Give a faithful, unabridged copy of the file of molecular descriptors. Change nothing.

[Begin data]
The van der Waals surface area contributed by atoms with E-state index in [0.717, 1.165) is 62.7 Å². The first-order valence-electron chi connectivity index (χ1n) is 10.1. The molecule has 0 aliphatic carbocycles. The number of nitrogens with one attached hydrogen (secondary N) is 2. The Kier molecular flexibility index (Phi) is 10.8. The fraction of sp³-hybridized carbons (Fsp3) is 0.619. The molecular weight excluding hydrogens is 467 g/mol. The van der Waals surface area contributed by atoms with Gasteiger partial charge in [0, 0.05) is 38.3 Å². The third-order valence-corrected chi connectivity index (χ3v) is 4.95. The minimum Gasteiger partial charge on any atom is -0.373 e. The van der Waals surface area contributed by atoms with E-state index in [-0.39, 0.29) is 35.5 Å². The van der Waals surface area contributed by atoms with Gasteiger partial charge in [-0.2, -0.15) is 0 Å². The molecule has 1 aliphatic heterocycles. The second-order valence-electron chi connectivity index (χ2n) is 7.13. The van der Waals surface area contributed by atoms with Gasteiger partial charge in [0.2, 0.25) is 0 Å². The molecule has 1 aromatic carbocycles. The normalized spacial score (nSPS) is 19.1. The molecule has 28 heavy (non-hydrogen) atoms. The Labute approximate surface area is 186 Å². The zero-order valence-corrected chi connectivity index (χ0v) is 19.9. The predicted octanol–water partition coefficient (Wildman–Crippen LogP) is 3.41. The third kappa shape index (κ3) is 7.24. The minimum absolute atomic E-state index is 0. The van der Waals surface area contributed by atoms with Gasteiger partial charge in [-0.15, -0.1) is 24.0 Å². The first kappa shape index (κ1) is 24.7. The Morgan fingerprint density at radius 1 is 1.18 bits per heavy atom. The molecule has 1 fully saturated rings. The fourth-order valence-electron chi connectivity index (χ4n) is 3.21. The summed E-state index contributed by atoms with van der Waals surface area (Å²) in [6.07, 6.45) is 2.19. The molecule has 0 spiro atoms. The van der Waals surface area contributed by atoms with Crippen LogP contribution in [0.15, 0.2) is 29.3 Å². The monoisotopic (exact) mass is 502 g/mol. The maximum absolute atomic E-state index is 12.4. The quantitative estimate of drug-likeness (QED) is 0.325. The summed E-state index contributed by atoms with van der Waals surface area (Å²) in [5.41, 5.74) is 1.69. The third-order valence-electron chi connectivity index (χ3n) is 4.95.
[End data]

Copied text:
The van der Waals surface area contributed by atoms with E-state index in [0.717, 1.165) is 62.7 Å². The first-order valence-electron chi connectivity index (χ1n) is 10.1. The molecule has 0 aliphatic carbocycles. The number of nitrogens with one attached hydrogen (secondary N) is 2. The Kier molecular flexibility index (Phi) is 10.8. The fraction of sp³-hybridized carbons (Fsp3) is 0.619. The molecular weight excluding hydrogens is 467 g/mol. The van der Waals surface area contributed by atoms with Gasteiger partial charge in [0, 0.05) is 38.3 Å². The third-order valence-corrected chi connectivity index (χ3v) is 4.95. The minimum Gasteiger partial charge on any atom is -0.373 e. The van der Waals surface area contributed by atoms with E-state index in [-0.39, 0.29) is 35.5 Å². The van der Waals surface area contributed by atoms with Gasteiger partial charge in [-0.2, -0.15) is 0 Å². The molecule has 1 aliphatic heterocycles. The second-order valence-electron chi connectivity index (χ2n) is 7.13. The van der Waals surface area contributed by atoms with Gasteiger partial charge in [0.2, 0.25) is 0 Å². The molecule has 1 aromatic carbocycles. The normalized spacial score (nSPS) is 19.1. The molecule has 28 heavy (non-hydrogen) atoms. The Labute approximate surface area is 186 Å². The zero-order valence-corrected chi connectivity index (χ0v) is 19.9. The predicted octanol–water partition coefficient (Wildman–Crippen LogP) is 3.41. The third kappa shape index (κ3) is 7.24. The minimum absolute atomic E-state index is 0. The van der Waals surface area contributed by atoms with Gasteiger partial charge in [-0.15, -0.1) is 24.0 Å². The first kappa shape index (κ1) is 24.7. The Morgan fingerprint density at radius 1 is 1.18 bits per heavy atom. The molecule has 1 fully saturated rings. The fourth-order valence-electron chi connectivity index (χ4n) is 3.21. The summed E-state index contributed by atoms with van der Waals surface area (Å²) in [6.07, 6.45) is 2.19. The molecule has 0 spiro atoms. The van der Waals surface area contributed by atoms with Crippen LogP contribution in [0.15, 0.2) is 29.3 Å². The monoisotopic (exact) mass is 502 g/mol. The maximum absolute atomic E-state index is 12.4. The quantitative estimate of drug-likeness (QED) is 0.325. The summed E-state index contributed by atoms with van der Waals surface area (Å²) in [5.41, 5.74) is 1.69. The third-order valence-electron chi connectivity index (χ3n) is 4.95.